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Newspaper Page Text
FEBRUARY 27, 1910.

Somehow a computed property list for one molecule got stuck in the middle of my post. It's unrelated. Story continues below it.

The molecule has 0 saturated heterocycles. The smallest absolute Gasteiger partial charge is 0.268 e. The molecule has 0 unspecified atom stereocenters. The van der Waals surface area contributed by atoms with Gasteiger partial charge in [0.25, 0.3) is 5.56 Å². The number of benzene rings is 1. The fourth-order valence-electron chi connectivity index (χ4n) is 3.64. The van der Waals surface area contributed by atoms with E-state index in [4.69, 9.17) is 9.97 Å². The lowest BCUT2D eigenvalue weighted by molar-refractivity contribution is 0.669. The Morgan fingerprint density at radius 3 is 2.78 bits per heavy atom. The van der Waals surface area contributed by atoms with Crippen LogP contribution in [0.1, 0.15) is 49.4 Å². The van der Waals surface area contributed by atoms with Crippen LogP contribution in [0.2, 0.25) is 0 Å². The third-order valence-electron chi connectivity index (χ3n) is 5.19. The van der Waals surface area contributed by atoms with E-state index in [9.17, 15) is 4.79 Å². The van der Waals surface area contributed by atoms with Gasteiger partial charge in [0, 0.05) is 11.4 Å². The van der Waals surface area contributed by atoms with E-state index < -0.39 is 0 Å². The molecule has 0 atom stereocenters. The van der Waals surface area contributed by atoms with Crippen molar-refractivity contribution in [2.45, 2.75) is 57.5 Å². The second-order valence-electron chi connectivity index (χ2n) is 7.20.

Picturesque Pergolas in California Gardens PATHWAYS, decorated or covered With vines and flowers, have been always desirable for gardens, not only because they offer shade, but be cause of their very ornamental appear ance. In the times of Elizabeth o' England, the old-fashioned plashed walk was very popular. It was made of young trees or branches woven or plaited together, and very occasionally this sort of walk is still seen in an o.d English garden. In the modern garden the pergola litis taken its place. A pergola con sists of a series of stone, brick or wooden pillars, supporting a lattice framework which affords a support for climbing vines and flowers. Italy is the home of the pergola. In the gardens of the great villas near Home and Florence, the pergola is a very elaborate structure. .Many of them are constructed entirely of stone, with massive columns fairly wreathed in gorgeous flowers and vines. They are often large enough to serve as an outdoor room. These corridors of light colored stone, covered with green vines, with clematis, passion flowers and roses of every hue about them produce a beautiful spectacle. To be sure, all Italian pergolas are not so elaborate, but the sma lest vil las, or even the gardens of the poor, have sot sort of a rough framework for vines to climb and ramble over. A pergola ..I' rough carpentry may In built id' any wood, but the supports should be of durable material. It should give the appearance of solidity at least. There is no doubt but that stone or cement is the best material for the posts. Either material looks well and is durable. Do not make the mistake of placing the posts too close together—a pergola does not look well if it is too narrow, and when the vims are in full growth it will look stl.l nar rower. Besides you do not want your shaded walk a mere passageway or a tunnel. If the wooden crosspieces are allowed to project a foot either side they will break the straight line when viewed from the end. The number of cross pules varies; but too many is worse than nut enough. Light, as well as shade is desirable, and the sunshine gleaming through the branches adds to the charm and the beauty of the pergola. a paved walk is must desirable, espe cially if the walk connects the house with a summer house in the garden. A pergola is supposed to serve as a walk leading from one place to another— hence its beauty is more fully appre ciated from the inside than from the outside, Many gardens contain no spot whatever for a pergola, but they are put in all sorts of unsuitable lace-. If you have a proper place for a per gola there is no garden structure which presents less difficulty in the way of construction than the pergo a. Sim plicity and solidity are the two main considerations. For affording shade, beauty and ornamentation the pergola is of real value. HOUSEHOLD TALKS Oranges may be served cut ,in two, flavored with sherry and sweetened with powdered sugar. ■--''":. For those who cannot eat fried cro quettes and yet enjoy the savory mix ture that composes them it is worth while to know that they can be baked And if while baking they are basted with some nicely seasoned sauce they will taste just as good as fried ones and be more wholesome too. A brown butter sauce or rich gravy or tomato sauce may be used, according to the variety of the croquette. , At a certain restaurant in New York there are served individual dessert cakes that consist of a foundation of almond cake with half a preserved pear in the center. A maraschino cherry decorates the pear, and shredded pista chio nuts, with jellied preserve juice flavored with almonds, are sprinkled over nad around the fruit. A similar tart calls for peaches incread of pears and shredded almonds instead of pista chios. Still another calls for sliced ba nanas sprinkled with pistachio nuts. Add a few slices of raw potato If the soup proves too salty, then cook a few minutes longer. The potatoes will ab corb the salt. Grease the upper inside edge of a stewpan with a bit of butter to prevent the contents of the pan boiling over, whether milk, chocolate, syrup or ce reals. To keep vegetables warm ' before serving, place the dishes containing them in a pan of hot water. Soda is preferable to baking powder LOS ANGELES HERALD SUNDAY MAGAZINE -. ■ '■■ c <«—M ______r *_ - _>_Hlll_r^ v^____9__fli ll_^K ' ___l H_^ *?^^ :^________r_i .___ *__■■■"" / y'"~'~ >~*t■ I £!&3SO9H| B_S^^Hi_________i _ ■ ' __Bfc^__. 'M_____j__E___!__!JW *^**_f*r" jn hI I _*_2d»3___>ir* _____ _______! tfH fl_l * _.•_■" _«t___. * 9 ____ I *^b^^^^^^^E ! ___&_S_^' ________----W *-WBs____; ■_ J _■_ -H .... <«-'-.% .--,>,'':_ jy..r*t^.;s.%^ ' l;*,:.v«te. * ...-._.. _. ***"..■ ''"^^mß ' _ ____!- ______) ______ "**- - •;HL_% ' ______P:^«__ _!!. Tr' .I_______r___i_ _a ■ ___?•__ "■■ ■__*l^**-^-*"" Ik m- \____j___ fi _W$M ' fl™ -■ fig WLmL^t ''IfHsß _________ __!______» K7 _^h__( j '*>'" _S ______L^~^_ ttT r "**" Hi _ dd^^tftttfll BSk__________________H »^ 3B_________^ v. ___. ___B________________________B_fiß*s when used with sour milk or with molasses. The absorbing qualities of milk and butter are so great that It is wise to keep them in covered vessels. Some people advise not to wash meat. Simply rub it with a wet cloth. New metal utensils should have a little washing soda boiled in hot water in them before using them for food. Meats, poultry and game should be hung up, not laid on shelves or dishes; if fresh fish is to be kept overnight it should be salted and peppered and laid on an earthen dish, not on a board or shelf. TWO-STEP AND WALTZ Oh, the ton'ii hop Is a rough, crude dance, With a step and a Jump, a leap and prance! Ami I do not care for a two-step where You steplty-stcp. steplty-step, and two-step. But the waltz Is so gentle, and graceful and free When we glide with the music harmoniously, Keeping time to Its beat with a rhythm of feet That go waltzing and waltzing and waltzing. —Hamilton Pope Gait In Puck. KENTUCKY TEMPERANCE YARN A Kentucky senator told about an old pilot on the Mississippi, aged 82, who was recounting an incident con nected with the temperance question: "Intemperance is ruining the nation," he insisted. "The sad victims are on every side of us; I have seen many of them In my long career. Once we had a passenger on a steamboat where I was pilot; he was intoxicated and fell overboard. After he had been soaking at the bottom of the river for quite a while we fished him out and laid him, limp and sopping, on the deck; our efforts to revive him were unavailing, until at last somebody thought that whisky would be just the thing to re store animation. We opened the man s mouth and poured some down, and it seemed to stay there all right, for a gurgling sound came from his lips. I put my ear close to hear what he might wish to say—doubtless a last message for his loved ones at home. "Roll—meon—a—barrel,' he wheez ed hoarsely. 'Roll me on a barrel quick and get out some of the water—it will spoil the good Kentucky whisky.' " COMIC SUPPLEMENT MYSTERIES in Comic Supplemental Land There's much to puzzle me, I'd give a lot to understand Some of Its mystery. And here I beg some one, who knows, Its inner workings to disclose. THE BARREL MYSTERY If stolen the apparel Of one who goes to swim, How is It there's a barrel So handy there for him? Somehow or other It would seem That barrels line each lake and stream, Each beach and bank, each creek and brook, For swimmers who've had clothing took. THE DANGER-WARNING MYSTERY And who Is it so heedful, So thoughtful and so nice, Who puts the sign so needful Upon the treacherous Ice? Who is it braves that awful hole To put a sign up on a pole What does he stand on In the air When he puts up that warning there? THE RAPID-RECOVERY MYSTERY Who fixes up the victim, And makes him good as new, When man and beast have kicked him, And stamped upon him, too? Who patches up the cuts and bumps, And soothes away those dreadful lumps, And gives them hack to us as If He'd never had a single biff —Hamilton Pope Gait In Puck. 5